"The fact that we're competing with every other surrounding parish here does put us in a situation where we have to be a little more generous," Watson said. "We may be motivated by the negotiations of an adjacent parish. The main deal here is that West Baton Rouge has the same access to things to resources as we do. Exxon Mobil's lubricants factory is on the other side of the river, so who is to say they won't just decide to build more things on the West Baton Rouge side?"
In East Baton Rouge Parish, local officials aren't in complete agreement about which exemptions should be approved. So the local governments plan to create a rubric that spells out minimum investment and job requirements; that way, business owners can reasonably expect to be approved if their project meets those targets. However, the local groups have yet to create that matrix and have been split about which local officials will help craft the guidelines. They have already had to approve one tax exemption — for Tin Roof Brewery — before establishing guidelines.
Rapides Parish leaders have also decided to establish a rubric to guide their future decisions.
But in Ascension Parish, council chairman Bill Dawson said he eschews that idea because he believes it limits flexibility and he doesn't want to have his hands tied. As of now, the Ascension Parish Council and the school board have opted to take each project on a case-by-case basis.
Dawson also said he's not entirely convinced that it's a good thing that local boards wield this new power.
"We have this authority we didn't have before, and it puts us in competition with our neighboring parishes," he said. "We're not excited about that. We think the region and Louisiana should be trying to attract projects."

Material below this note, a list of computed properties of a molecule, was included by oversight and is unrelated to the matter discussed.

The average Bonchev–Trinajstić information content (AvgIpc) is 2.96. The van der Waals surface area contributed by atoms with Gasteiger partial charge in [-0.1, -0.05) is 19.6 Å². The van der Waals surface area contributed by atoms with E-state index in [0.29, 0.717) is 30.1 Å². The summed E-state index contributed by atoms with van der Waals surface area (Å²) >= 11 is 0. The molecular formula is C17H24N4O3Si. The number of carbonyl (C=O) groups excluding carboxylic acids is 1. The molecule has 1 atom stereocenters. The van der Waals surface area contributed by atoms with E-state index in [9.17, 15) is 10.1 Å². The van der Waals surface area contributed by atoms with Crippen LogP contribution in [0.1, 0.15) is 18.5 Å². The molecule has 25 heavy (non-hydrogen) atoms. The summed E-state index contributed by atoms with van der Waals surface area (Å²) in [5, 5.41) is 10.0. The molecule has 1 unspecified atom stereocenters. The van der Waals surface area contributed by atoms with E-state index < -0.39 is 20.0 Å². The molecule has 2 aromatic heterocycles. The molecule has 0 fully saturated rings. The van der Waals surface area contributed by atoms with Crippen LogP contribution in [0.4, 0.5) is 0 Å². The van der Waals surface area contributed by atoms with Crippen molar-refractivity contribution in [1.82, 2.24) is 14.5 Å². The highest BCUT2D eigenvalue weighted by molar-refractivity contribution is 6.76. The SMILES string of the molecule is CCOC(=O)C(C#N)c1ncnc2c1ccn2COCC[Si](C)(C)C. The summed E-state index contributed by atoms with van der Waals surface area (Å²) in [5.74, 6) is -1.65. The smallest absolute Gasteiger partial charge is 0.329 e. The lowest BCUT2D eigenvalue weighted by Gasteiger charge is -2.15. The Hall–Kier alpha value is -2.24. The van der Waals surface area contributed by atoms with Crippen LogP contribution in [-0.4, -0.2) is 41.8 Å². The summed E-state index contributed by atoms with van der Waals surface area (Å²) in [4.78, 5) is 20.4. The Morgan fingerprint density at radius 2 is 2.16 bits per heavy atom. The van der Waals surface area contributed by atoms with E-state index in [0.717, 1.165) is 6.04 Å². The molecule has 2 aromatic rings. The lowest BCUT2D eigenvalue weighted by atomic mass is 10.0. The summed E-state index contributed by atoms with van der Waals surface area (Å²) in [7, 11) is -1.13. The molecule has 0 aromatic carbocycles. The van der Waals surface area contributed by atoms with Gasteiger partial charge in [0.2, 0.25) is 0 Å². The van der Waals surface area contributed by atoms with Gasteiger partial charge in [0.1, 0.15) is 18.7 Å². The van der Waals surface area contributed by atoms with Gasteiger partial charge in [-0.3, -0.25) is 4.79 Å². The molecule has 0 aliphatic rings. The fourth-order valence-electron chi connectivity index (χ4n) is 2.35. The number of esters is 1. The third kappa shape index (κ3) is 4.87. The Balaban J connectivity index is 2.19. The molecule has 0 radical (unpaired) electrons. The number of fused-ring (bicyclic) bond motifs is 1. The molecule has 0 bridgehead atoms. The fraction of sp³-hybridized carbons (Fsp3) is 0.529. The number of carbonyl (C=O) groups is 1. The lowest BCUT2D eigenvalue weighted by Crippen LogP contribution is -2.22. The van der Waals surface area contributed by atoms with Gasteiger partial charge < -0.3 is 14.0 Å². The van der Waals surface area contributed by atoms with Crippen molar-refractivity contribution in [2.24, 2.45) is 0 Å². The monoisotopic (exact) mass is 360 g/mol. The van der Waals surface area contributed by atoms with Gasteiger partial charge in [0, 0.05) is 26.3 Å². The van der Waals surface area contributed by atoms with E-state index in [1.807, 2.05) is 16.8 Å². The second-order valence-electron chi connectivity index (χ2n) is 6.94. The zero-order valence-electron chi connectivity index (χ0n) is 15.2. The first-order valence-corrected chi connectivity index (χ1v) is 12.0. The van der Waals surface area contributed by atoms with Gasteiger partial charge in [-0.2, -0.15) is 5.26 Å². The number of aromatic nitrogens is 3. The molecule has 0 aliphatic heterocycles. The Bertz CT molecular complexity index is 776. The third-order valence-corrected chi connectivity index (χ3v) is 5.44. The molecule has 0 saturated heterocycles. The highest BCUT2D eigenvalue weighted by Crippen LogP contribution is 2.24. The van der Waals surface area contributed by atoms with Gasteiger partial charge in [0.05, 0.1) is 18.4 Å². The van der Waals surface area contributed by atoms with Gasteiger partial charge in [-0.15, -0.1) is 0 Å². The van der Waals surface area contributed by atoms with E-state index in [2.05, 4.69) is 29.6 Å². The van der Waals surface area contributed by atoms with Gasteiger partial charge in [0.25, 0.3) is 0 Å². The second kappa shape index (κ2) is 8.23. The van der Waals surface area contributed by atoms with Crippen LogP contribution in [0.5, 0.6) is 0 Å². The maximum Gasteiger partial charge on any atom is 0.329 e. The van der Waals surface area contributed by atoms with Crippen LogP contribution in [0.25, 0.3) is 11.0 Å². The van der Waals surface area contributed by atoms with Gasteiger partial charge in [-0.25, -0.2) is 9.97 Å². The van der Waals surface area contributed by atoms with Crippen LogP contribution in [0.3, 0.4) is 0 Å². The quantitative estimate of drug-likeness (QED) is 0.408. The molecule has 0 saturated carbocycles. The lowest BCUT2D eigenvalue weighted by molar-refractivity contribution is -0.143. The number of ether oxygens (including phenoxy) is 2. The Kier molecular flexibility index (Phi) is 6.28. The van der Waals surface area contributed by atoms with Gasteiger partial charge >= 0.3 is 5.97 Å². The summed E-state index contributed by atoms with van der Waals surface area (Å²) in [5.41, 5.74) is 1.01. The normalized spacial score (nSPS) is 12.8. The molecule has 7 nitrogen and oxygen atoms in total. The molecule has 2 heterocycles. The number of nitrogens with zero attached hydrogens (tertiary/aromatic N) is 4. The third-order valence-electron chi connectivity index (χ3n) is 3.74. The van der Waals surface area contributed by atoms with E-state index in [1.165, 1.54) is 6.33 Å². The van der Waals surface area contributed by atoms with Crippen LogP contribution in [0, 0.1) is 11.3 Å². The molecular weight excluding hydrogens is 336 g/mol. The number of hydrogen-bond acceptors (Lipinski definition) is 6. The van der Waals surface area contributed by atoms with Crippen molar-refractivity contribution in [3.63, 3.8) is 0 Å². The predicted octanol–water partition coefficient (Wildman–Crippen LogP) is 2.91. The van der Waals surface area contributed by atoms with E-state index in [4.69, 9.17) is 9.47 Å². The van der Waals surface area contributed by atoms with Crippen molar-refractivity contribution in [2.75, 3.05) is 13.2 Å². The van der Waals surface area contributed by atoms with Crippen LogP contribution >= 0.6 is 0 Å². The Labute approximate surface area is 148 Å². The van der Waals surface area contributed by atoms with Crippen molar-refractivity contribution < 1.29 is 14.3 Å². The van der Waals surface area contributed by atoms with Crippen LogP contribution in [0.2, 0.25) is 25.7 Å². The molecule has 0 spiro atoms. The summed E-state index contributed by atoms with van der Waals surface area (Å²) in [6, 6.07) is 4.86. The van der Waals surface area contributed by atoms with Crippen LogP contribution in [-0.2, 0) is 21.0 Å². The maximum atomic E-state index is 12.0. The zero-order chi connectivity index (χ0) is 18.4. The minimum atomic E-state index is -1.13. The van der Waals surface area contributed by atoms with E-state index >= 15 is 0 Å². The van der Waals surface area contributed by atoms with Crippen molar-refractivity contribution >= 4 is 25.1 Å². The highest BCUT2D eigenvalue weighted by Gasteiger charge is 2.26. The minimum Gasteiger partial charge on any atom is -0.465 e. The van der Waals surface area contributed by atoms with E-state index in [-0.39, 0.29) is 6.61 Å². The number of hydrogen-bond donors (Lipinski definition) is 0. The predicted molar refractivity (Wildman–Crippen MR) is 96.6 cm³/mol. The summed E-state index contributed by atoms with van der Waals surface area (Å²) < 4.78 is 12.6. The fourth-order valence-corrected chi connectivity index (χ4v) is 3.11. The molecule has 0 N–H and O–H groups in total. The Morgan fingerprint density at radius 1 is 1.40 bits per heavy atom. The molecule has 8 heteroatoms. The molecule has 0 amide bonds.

Greg Bowser, president of the Louisiana Chemical Association, is also not a fan of the changes, which he said will stifle industrial growth in Louisiana.
"It's made it more complicated to get a contract," Bowser said. "There's no certainty anymore."
Well, frankly, that's the point, said Together Louisiana leader Broderick Bagert, whose organization has been trying to draw attention across the state to the shortcomings of the tax exemption.
Bagert and other members of his group have spent the last few months meeting with local elected officials, highlighting the historic waste of the tax exemption program and urging local leaders to exercise their new discretion when deciding on the next one.
Bagert said he'd like to see local governing groups establish minimum criteria, like East Baton Rouge and Rapides parishes have done. Absent some standards, he's concerned the program will continue on much as it did before, without any real consideration given to kind of return on investment it is providing.
"These wasteful subsidies could go back to where they belong: To our schools, to our sheriffs, in our pockets and all the places where our communities really need investments," he said. "It's potential is really big, if and only if local government takes their responsibility as taxpayers as seriously as they ought to."